Request it here, or grab it from Cudahy Main Stacks

Russia:
Earthly signs: Moscow diaries, 1917-1922 by Marina T͡Svetaeva, translated by Jamey Gambrell

This choice may seem a little bleak, especially when one considers the fact that the host nation has made it further than anyone ever expected. However, though we’ve all loved the drama and the splendor of this world cup, it would be irresponsible to forget entirely the corruption and scandal which preceded Russia 2018. As we celebrate with the Russian people, these essays and poems will do well to remind us of the struggles the country has faced in the last century, many of which persist today.

Marina Tsvetaeva (1892-1941) ranks with Anna Akhmatova, Osip Mandelstam and Boris Pasternak as one of Russia’s greatest 20th-century poets. Her suicide at the age of 48 was the tragic culmination of a life beset by loss and hardship. Events and individuals are seen through the lens of her personal experience – that of a destitute young woman of upper-class background with two small children (one of whom died of starvation), a missing husband, and no means of support other than her poetry. These autobiographical writings, sources of information on Tsvetaeva and her literary contemporaries, are also significant for the insights they provide into the sources and methodology of her difficult poetic language. In addition, they supply an eyewitness account of a dramatic period in Russian history, told by a gifted and outspoken poet.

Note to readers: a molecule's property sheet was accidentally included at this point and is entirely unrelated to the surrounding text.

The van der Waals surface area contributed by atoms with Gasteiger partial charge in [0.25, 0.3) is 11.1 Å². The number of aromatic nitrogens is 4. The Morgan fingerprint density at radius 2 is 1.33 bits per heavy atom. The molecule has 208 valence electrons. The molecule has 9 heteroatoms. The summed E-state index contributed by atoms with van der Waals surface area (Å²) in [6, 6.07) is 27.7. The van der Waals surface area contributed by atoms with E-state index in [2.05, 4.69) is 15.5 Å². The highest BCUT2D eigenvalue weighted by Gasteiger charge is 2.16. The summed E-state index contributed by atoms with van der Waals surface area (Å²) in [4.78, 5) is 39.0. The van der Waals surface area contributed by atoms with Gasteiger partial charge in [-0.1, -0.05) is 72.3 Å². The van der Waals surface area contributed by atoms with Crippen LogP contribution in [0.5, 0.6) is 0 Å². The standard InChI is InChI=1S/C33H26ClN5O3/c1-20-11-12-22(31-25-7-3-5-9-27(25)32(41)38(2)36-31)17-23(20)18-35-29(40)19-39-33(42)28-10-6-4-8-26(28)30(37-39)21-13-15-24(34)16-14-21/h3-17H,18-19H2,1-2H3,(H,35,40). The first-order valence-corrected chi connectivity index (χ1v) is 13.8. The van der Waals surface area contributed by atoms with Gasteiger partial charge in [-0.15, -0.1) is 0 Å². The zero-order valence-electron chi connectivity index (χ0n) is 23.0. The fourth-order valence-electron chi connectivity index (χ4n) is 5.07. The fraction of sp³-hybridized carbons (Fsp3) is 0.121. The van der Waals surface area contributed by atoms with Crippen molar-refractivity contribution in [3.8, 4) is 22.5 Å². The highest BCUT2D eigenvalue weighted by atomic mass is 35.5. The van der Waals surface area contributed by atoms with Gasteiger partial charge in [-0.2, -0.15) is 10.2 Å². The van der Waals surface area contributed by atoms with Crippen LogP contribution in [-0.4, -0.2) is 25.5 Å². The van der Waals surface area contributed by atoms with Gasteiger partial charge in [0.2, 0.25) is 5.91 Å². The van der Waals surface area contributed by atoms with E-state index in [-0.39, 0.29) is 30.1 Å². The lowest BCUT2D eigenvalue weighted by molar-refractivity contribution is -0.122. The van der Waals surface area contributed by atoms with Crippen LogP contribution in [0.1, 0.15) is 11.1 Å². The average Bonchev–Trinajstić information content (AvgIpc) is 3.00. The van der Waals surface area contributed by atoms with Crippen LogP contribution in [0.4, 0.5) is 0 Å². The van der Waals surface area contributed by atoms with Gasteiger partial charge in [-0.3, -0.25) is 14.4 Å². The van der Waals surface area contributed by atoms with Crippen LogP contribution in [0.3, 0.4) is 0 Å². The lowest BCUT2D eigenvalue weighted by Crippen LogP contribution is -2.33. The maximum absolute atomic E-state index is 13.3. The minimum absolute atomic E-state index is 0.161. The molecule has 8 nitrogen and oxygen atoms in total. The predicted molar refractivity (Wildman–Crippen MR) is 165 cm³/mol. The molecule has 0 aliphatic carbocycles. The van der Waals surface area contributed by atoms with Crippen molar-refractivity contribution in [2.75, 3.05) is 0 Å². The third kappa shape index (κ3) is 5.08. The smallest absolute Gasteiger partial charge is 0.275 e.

Request it here, or grab it from the Cudahy Main Stacks

Croatia:
The Death of the Little Match Girl by Zoran Feric, translated by Tomislav Kuzmanovic

After a consummate performance against Denmark, Croatia are probably feeling much the opposite of the characters in Feric’s haunting novel. And yet, the writer’s subtle and twisting uses of anticlimax may echo the strangeness of a win on penalties leading to a match against the host nation. To get through this stage, Luca Modric and his teammates will have to twist and turn through the strength of the Russian team, just and Feric’s novel twists its plot.

Set in a fairytale-like atmosphere on the Adriatic island of Rab, The Death of the Little Match Girl begins with the tragic scene of a little girl’s funeral only to transform into an eerie investigation of the murder of a prostitute nicknamed “the little match girl.”

The story’s creepy settings, bizarre exchanges, dark humor, and deep sarcasm reflect the absurd grotesqueness of the war raging on the mainland, and the despair of a country that seems to have lost its bearings in space and time. –Autumn Hill Books

Request it here, or grab it from the Cudahy Main Stacks

Have you read any of these books, or a book from another country participating in the 2018 World Cup? Add a review of a book from a participating nation to our bracket here! You can also fill out our quick form here, and we’ll add your review to the bracket board. Your review may appear in a future blog post!